Monday, January 15, 2007

Apocalypto

Posted by lea at 2:43 PM

If you can stomach a lot of violence, then you may enjoy this movie. If, however, you prefer your movies with minimal decapitation and disembowelling, you may end up watching most of this movie with your head buried in the shoulder of the person next to you. Need I explain which of these two camps I fell into?

Even just remembering scenes from the movie to write this entry is causing my stomach to churn with the memory of lunch. There’s so much sadism in this film, from the pillaging of a peaceful Mayan tribe to the human sacrifices that abound later in the movie, that you simply either turn away or switch off the feeling part of your brain so you can follow the rest of the film.

Jaguar Paw, the hero of Apocalypto, receives a premonition, a prophecy and becomes prey as he runs for his life from his captors (who wish to catch him, skin him and make him watch as they wear it) to save his pregnant wife and child. He’s a compelling hero who rises to the challenge and in the meantime, gives the audience one of the most incredible foot chases ever seen on celluloid.

The cinematography is awesome, but I felt that the sudden close ups and slo-mos gave the film a bit of a B-grade feel at times, which was rescued by the Yucatan dialogue (think of the horrific accents in Memoirs of a Geisha and you’ll understand what I mean).

I felt that the movie was very primitive, not only in content, but also in approach. If you’re planning to set a movie in a specific and mysterious culture, shouldn’t you incorporate something about that culture (apart from the grisly side)? I wanted to know more about the Mayans than their relish in gore, and felt that the film failed to show what distinguished them from any other similar culture.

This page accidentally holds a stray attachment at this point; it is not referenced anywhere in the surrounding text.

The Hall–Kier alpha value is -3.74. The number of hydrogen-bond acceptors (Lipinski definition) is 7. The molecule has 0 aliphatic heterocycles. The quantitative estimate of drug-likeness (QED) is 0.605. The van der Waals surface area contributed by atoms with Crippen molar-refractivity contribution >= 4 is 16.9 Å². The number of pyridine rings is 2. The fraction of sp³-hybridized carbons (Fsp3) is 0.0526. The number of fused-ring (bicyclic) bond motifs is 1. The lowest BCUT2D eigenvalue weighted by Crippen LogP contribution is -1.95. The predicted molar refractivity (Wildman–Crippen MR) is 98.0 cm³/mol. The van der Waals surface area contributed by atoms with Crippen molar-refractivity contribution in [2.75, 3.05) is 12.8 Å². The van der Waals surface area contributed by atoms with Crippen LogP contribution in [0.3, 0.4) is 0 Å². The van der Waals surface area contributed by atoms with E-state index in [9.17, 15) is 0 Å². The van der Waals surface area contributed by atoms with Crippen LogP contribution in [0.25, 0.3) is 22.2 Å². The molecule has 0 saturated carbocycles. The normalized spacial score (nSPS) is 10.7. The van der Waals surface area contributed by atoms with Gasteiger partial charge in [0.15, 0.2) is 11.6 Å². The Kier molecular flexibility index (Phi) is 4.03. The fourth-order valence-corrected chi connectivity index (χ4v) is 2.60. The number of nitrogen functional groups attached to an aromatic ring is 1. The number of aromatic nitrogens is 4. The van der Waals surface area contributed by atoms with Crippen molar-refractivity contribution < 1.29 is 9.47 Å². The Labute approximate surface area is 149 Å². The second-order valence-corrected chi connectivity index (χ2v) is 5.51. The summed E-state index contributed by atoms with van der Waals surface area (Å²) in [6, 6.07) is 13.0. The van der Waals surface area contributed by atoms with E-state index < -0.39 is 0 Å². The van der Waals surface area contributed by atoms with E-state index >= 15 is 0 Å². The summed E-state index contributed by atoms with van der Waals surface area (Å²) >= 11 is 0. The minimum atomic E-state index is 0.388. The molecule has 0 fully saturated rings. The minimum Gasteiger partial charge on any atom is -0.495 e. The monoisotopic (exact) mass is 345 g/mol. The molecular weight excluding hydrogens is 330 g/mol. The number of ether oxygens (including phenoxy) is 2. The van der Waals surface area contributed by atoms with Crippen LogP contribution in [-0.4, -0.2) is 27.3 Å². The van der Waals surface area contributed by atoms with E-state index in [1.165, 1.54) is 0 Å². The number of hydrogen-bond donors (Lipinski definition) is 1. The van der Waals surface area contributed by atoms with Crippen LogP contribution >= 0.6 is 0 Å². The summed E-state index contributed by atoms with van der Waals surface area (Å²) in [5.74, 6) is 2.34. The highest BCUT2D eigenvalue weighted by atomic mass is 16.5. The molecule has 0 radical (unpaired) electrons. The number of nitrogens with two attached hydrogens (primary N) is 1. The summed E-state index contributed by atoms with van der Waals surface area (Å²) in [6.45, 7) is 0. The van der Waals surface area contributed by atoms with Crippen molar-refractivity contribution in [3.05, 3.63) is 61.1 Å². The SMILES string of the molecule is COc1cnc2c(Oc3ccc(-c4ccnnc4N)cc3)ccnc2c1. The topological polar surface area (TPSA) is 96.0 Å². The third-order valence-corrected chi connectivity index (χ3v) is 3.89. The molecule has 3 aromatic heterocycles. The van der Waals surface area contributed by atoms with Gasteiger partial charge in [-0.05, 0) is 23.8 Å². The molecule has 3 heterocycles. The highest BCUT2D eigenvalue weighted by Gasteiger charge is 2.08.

The b/f, however, enjoyed the movie immensely – blood and guts and all – and was nice enough to lend me his shoulder throughout (although he did try to hold my lips together whenever I cried out, ‘Why are they DOING that? That’s so DISGUSTING!’).

He believes the movie is about civilisation and pecking order and the bloody bits just show realistically what it was like for people in those times. He maintains that it was not the aim of the film to provide a discourse on the Mayan culture, but I say, if it’s going to borrow from them for sensationalism, shouldn’t it do them some justice? I mean other than making them look like blood-hungry Neanderthals.

If I'd known more accurately what the film was about, I probably wouldn't have watched it. But now that I have, I'm busy trying to forget it, not because it's a bad film, but because it was so gory - much of which I felt wasn't justified in the plot.

1 comments:

Caesar on February 4, 2007 at 2:41 AM said...

You sure wrote a lot considering how little of the movie you claim to have seen...

I have to agree with "the b/f". At the end of the day, violence was an integral part of the culture (particularly primitive civilizations). To say that the movie missed the point is like saying The Passion misrepresented Christianity due to its focus on torturing the protagonist. If you wanted to watch something about the wondrous Mayan technology, pottery or art, go to a museum. The reality is that these people routinely went around killing other people - and this is the context in which this story is told.

A personal distaste for gore shouldn't be sufficient reason to claim that a movie is lacking. It is a valid form of expression, which not everybody might be comfortable with, but doesn't mean that it has any less artistic merit than say, sex/nudity, mental illness, or other themes in movies that people might find distasteful.

The film wasn't "about" violence, but it would sure help if you leave your modern sense of ethics and etiquette at the door.

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